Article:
Elite Women's Road Race
Numainville led Team Canada, claiming a strong ninth-place finish in the 134.1km Elite women's competition. The veteran Quebec rider was able to remain upright in the sprint even after an Italian rider pulled a foot out of her pedal just in front of Numainville. Three Canadians finished inside the top 25 among the field of 146 riders, as Leah Kirchmann and Alison Jackson finished 14th and 23rd respectively. Amalie Dideriksen (DEN) took the win from a bunch sprint, with Kristen Wild (NED) in second and Lotta Lepistö (FIN) in third.
Team Canada rallied near the end of the race, as Kirchmann and Jackson worked together to position Numainville well for the finishing sprint. Canuel ended up 71st, while Sara Bergen, who made her debut at the Championships, finished 91st. Recently crowned Canadian road-race champion Foreman-Mackey did not finish. This was another great performance by the Canadian women, building off their strong ride last year in Richmond, Va., where Numainville finished 11th and Canuel was 13th.
Elite Men's Road Race
Canadian fans were stoked to see Roth in the winning break, as Slovakian Peter Sagan delivered in Doha to retain his coveted rainbow jersey. Near the end of the 275.5km day in the Aspire zone of western Doha, a select group of 21 riders, including Roth, remained, as Sagan chose to sprint from behind due to a tough headwind in the finale. Sagan was able to squeeze by Italian Giacomo Nizzolo and the barriers, while holding off British sprinter and former world champion Mark Cavendish, who was held up slightly behind Aussie Michael Matthews and settled for the silver. Claiming bronze was another former winner, Tom Boonen of Belgium.
An early break moved clear with Brayan Ramirez (COL), Nic Dougall (RSA), Natnael Berhane (ERI), Anas Ait El Abdia (MAR), Sergiy Lagkuti (UKR), Rene Corella (MEX) and Woodstock, Ont.'s own Roth. Building up an advantage of more than 11 minutes, the group worked well together, waiting for the eventual winning move to come across.
Behind in the main peloton, the Belgian and Dutch teams began to take advantage of the strong crosswinds as they put pressure at the front of the race. Cracks began to form and the lead group sped off in pursuit of Roth and the break. Within this second group were no less than six Belgian riders, as well as the Dutch, Norwegians, and the British, who had the men they wanted. It was Germany and France that failed to make the split and spent the rest of the day chasing in vain.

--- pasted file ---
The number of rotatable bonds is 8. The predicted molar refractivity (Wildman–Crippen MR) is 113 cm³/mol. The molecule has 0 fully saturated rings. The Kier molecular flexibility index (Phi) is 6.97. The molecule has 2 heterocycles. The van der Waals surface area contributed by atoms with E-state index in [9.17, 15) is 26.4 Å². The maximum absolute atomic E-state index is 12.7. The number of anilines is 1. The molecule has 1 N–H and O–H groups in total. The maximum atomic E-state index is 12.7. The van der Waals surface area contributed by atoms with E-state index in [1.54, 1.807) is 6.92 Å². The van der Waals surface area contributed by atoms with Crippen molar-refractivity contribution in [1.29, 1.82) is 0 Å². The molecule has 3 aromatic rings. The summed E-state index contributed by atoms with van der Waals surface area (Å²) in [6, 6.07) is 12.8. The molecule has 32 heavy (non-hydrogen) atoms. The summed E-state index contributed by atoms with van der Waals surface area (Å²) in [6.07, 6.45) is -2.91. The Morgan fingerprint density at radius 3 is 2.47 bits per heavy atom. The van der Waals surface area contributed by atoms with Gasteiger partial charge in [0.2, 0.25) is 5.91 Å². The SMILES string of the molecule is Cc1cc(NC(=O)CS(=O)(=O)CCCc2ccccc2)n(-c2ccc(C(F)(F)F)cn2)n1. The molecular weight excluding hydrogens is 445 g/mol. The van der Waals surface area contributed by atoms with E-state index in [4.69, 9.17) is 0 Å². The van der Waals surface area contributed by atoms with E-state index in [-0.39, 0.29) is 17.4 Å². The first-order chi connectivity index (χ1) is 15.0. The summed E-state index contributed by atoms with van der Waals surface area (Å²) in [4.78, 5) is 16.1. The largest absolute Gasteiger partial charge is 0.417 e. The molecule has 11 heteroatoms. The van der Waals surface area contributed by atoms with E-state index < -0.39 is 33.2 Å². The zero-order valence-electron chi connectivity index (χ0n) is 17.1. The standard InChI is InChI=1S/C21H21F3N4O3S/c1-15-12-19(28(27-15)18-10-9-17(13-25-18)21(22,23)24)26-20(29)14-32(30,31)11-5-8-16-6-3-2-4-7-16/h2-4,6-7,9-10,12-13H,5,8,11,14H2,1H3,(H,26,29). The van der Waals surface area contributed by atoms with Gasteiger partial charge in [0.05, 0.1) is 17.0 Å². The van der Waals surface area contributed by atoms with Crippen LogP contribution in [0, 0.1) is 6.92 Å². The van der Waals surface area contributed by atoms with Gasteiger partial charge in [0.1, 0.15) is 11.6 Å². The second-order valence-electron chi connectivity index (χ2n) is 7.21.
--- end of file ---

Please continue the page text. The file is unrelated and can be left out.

The two lead groups merged with 143 kilometres of racing to go, but with the right mix of workers and stars aboard, the gap slowly increased, with Roth hanging tight. As the race wound down on the Pearl circuits, the Dutch, with Nikki Terpstra and Tom Leezer, tried some moves in vain, as the Belgians pulled it all back for Boonen. In the end, no one could handle the finishing sprint of Sagan, who will once again be clad in rainbow stripes for 2017.
Canada's Roth held tough right up until the final kilometre, where he was distanced from the lead sprinters and found himself arriving nine seconds in arrears in a wonderful, well-deserved 15th place.
“I found I wasn't actually feeling too bad on the last lap. I was expecting more attacks, but in hindsight there were mainly sprinters and teammates of them to drive the group, so it was actually pretty calm. The only thing that went wrong was inside the last km, a gap opened up a wheel or two in front of me. I hesitated to see if someone from behind would close it, but no one did, meaning I didn't actually get to do the sprint with the front 10 guys or so.
“I didn't really have any personal goal for the road race, so to walk away with a top 15 is nice. I think Canada is headed in the right direction and there are some positive things going on. I'd love to think that the work we did around this year's races adds something to the day in the future when we [Canada] have someone on the top step of the podium in a rainbow jersey,” Roth told Pedal.
Roth's 15th was the best result by a Canadian in the Elite men's race since the 2003 Road Worlds in Hamilton, Ont., where Michael Barry was seventh. Fellow Canadians Hugo Houle, Antoine Duchesne, Guillaume Boivin, Adam de Vos and Ryan Anderson did not finish, as only 53 of the 199 starters remained.
(top left) Canada's Joelle Numainville (2nd from left) on the podium for the first time
at Worlds, as her Cervélo Bigla Pro Cycling team won bronze the Elite women’s TTT.
(top) Canadian Karol-Ann Canuel is all smiles with her third TTT gold medal.
(above) Canada's Svein Tuft (3rd from the right) with his ORICA-BikeExchange
team that won third in the Elite men’s TTT.
(facing top) Tony Martin (GER) claimed a record 4th Elite men’s ITT title.
(facing bottom) Hugo Houle was Canada’s top finisher in the men’s ITT, placing
a respectable 29th.
(opposite far left) Slovakia's Peter Sagan sprinted to victory, defending his
rainbow jersey in the Elite men’s road race.
(opposite top) Canada's Ryan Roth had a stellar ride racing out front for the
entire day in the Elite men’s road race, earning a well-deserved 15th overall.
(opposite below) Canada’s Alexander Cowan finished a strong 12th in the U23 Men’s ITT;
Maggie Coles-Lyster was the top Canadianjunior woman, finishing 14th in the road race.
(above) Canada's Joelle Numainville (in blue on the left) claimed 9th in the women's
road race behind winner (r) Amalie Dideriksen from Denmark and (l) Kristen Wild from The
Netherlands in second.